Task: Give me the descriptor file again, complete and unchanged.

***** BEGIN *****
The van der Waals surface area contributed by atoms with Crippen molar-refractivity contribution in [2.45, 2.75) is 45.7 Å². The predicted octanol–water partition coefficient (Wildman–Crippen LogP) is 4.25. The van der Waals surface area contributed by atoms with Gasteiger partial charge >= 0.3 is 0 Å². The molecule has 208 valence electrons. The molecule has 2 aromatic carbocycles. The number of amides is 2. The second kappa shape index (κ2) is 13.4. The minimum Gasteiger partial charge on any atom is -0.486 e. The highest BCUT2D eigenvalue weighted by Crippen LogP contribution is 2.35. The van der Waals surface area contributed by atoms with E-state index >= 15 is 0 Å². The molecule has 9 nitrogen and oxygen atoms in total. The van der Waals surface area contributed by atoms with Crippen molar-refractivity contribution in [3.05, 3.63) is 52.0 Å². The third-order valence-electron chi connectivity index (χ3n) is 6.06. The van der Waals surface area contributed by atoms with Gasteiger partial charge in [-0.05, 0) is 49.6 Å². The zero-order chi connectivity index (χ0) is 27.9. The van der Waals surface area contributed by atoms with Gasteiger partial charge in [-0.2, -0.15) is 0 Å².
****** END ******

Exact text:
The van der Waals surface area contributed by atoms with Crippen molar-refractivity contribution in [2.45, 2.75) is 45.7 Å². The predicted octanol–water partition coefficient (Wildman–Crippen LogP) is 4.25. The van der Waals surface area contributed by atoms with Gasteiger partial charge >= 0.3 is 0 Å². The molecule has 208 valence electrons. The molecule has 2 aromatic carbocycles. The number of amides is 2. The second kappa shape index (κ2) is 13.4. The minimum Gasteiger partial charge on any atom is -0.486 e. The highest BCUT2D eigenvalue weighted by Crippen LogP contribution is 2.35. The van der Waals surface area contributed by atoms with E-state index >= 15 is 0 Å². The molecule has 9 nitrogen and oxygen atoms in total. The van der Waals surface area contributed by atoms with Crippen molar-refractivity contribution in [3.05, 3.63) is 52.0 Å². The third-order valence-electron chi connectivity index (χ3n) is 6.06. The van der Waals surface area contributed by atoms with Gasteiger partial charge in [-0.05, 0) is 49.6 Å². The zero-order chi connectivity index (χ0) is 27.9. The van der Waals surface area contributed by atoms with Gasteiger partial charge in [-0.2, -0.15) is 0 Å².